All manual treatment of polystyrene from place to place is also problematic. It is inevitable that pieces of polystyrene are lost in the process when traveling all the way from the manufacturer, via transport to the installation site, intermediate storage at the factory or assembly site, installation of polystyrene in floating pipes, and last but not least when disassembling old pens. 

Walkways in recycled material 

In 2021, AKVA group received a request from Grieg Seafood Rogaland (based on input from Bellona) to develop walkways on the cages based on recycled plastic from discarded cages. Together with Plasto, AKVA group developed a solution based on the results from the research project Megamould. 

 

AKVA group and Plasto developed a solution where recycled plastic maintains good enough quality. Plasto has now developed a process that ensures a stable raw material so that they can guarantee that the products maintain the right quality. They accept finished processed granules and produce new products for AKVA group, which takes it to the end-user. In the future, all walkways that Plasto deliver are produced from this material. As they qualify the processes, more products will come. This is a market Plasto already serve. They do not expect any growth in the first instance, but this helps to halve their footprint within this value chain. Then they make sure that the knowledge and technology they have will open up other market areas that can give them more sustainable growth.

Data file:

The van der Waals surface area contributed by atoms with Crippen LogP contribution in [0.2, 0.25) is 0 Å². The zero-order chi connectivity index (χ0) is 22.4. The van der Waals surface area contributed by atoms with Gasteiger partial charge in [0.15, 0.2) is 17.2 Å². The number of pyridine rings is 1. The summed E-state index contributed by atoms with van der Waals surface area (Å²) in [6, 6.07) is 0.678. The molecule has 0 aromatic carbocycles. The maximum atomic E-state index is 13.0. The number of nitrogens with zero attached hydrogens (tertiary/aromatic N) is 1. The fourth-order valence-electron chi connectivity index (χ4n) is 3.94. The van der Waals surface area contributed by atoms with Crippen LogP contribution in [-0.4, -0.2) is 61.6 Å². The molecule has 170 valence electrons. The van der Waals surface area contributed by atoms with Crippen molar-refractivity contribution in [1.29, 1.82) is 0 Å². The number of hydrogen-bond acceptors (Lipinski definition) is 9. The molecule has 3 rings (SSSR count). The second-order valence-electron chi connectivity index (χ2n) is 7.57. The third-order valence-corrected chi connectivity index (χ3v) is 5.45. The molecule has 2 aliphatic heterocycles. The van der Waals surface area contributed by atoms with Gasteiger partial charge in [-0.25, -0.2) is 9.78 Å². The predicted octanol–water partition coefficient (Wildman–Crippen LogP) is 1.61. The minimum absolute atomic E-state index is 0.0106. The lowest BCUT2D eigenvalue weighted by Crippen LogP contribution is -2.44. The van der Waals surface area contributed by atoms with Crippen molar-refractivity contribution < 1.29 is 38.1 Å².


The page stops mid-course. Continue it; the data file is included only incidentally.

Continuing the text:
[1] SINTEF Open: Avfallshåndtering fra sjøbasert havbruk (unit.no)

 

Do you have more questions? Contact:
R&D Global Solution Manager Trude Olafsen+ 47 91 55 74 00
R&D Senior Engineer Dag Ove Antonsen +47 99 73 83 55

 

Topics: akva group, pen

Trude Olafsen

Written by Trude Olafsen

Trude is Global Solution Manager, Research & Development. Her primary responsibility is leading long-term strategic projects, and is, among other things, responsible for the Atlantis project.